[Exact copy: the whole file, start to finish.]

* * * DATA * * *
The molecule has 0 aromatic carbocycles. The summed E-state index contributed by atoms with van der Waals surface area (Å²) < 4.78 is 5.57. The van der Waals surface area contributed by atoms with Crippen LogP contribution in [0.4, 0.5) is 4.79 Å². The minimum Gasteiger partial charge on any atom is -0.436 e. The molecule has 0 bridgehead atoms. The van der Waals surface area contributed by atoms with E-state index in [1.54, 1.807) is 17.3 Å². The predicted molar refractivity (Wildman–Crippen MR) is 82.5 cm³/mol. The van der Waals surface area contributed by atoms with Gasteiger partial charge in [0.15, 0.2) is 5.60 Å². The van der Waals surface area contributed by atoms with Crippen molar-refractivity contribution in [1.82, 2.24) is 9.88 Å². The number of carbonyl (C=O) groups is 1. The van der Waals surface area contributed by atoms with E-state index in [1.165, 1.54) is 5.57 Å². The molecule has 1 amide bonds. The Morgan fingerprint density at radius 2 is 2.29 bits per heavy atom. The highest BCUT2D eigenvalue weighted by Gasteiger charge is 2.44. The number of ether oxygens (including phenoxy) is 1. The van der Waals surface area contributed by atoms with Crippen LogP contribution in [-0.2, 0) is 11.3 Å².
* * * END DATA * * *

The molecule has 0 aromatic carbocycles. The summed E-state index contributed by atoms with van der Waals surface area (Å²) < 4.78 is 5.57. The van der Waals surface area contributed by atoms with Crippen LogP contribution in [0.4, 0.5) is 4.79 Å². The minimum Gasteiger partial charge on any atom is -0.436 e. The molecule has 0 bridgehead atoms. The van der Waals surface area contributed by atoms with E-state index in [1.54, 1.807) is 17.3 Å². The predicted molar refractivity (Wildman–Crippen MR) is 82.5 cm³/mol. The van der Waals surface area contributed by atoms with Gasteiger partial charge in [0.15, 0.2) is 5.60 Å². The van der Waals surface area contributed by atoms with Crippen molar-refractivity contribution in [1.82, 2.24) is 9.88 Å². The number of carbonyl (C=O) groups is 1. The van der Waals surface area contributed by atoms with E-state index in [1.165, 1.54) is 5.57 Å². The molecule has 1 amide bonds. The Morgan fingerprint density at radius 2 is 2.29 bits per heavy atom. The highest BCUT2D eigenvalue weighted by Gasteiger charge is 2.44. The number of ether oxygens (including phenoxy) is 1. The van der Waals surface area contributed by atoms with Crippen LogP contribution in [-0.2, 0) is 11.3 Å².